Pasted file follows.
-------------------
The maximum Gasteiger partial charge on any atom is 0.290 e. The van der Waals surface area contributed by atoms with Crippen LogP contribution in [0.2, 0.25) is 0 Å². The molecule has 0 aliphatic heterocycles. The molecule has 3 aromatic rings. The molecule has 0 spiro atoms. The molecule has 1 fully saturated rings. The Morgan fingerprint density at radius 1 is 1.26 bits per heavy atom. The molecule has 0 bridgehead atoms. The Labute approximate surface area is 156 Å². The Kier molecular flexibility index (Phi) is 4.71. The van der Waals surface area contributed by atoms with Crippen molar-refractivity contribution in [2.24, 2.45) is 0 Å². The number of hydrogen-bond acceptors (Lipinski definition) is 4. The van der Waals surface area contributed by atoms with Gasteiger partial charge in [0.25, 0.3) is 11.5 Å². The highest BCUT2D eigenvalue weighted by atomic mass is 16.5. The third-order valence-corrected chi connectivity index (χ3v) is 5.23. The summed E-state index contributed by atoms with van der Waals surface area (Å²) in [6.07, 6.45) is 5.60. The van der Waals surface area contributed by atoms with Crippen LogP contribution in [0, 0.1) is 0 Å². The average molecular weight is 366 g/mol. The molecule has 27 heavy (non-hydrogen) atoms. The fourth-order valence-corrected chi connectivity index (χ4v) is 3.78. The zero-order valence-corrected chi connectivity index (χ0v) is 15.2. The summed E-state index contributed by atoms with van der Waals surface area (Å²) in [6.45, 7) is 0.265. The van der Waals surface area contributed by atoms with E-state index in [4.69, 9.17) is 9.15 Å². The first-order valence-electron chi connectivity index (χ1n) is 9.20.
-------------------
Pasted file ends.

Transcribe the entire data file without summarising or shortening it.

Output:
The maximum Gasteiger partial charge on any atom is 0.290 e. The van der Waals surface area contributed by atoms with Crippen LogP contribution in [0.2, 0.25) is 0 Å². The molecule has 0 aliphatic heterocycles. The molecule has 3 aromatic rings. The molecule has 0 spiro atoms. The molecule has 1 fully saturated rings. The Morgan fingerprint density at radius 1 is 1.26 bits per heavy atom. The molecule has 0 bridgehead atoms. The Labute approximate surface area is 156 Å². The Kier molecular flexibility index (Phi) is 4.71. The van der Waals surface area contributed by atoms with Crippen molar-refractivity contribution in [2.24, 2.45) is 0 Å². The number of hydrogen-bond acceptors (Lipinski definition) is 4. The van der Waals surface area contributed by atoms with Gasteiger partial charge in [0.25, 0.3) is 11.5 Å². The highest BCUT2D eigenvalue weighted by atomic mass is 16.5. The third-order valence-corrected chi connectivity index (χ3v) is 5.23. The summed E-state index contributed by atoms with van der Waals surface area (Å²) in [6.07, 6.45) is 5.60. The van der Waals surface area contributed by atoms with Crippen LogP contribution in [0, 0.1) is 0 Å². The average molecular weight is 366 g/mol. The molecule has 27 heavy (non-hydrogen) atoms. The fourth-order valence-corrected chi connectivity index (χ4v) is 3.78. The zero-order valence-corrected chi connectivity index (χ0v) is 15.2. The summed E-state index contributed by atoms with van der Waals surface area (Å²) in [6.45, 7) is 0.265. The van der Waals surface area contributed by atoms with E-state index in [4.69, 9.17) is 9.15 Å². The first-order valence-electron chi connectivity index (χ1n) is 9.20.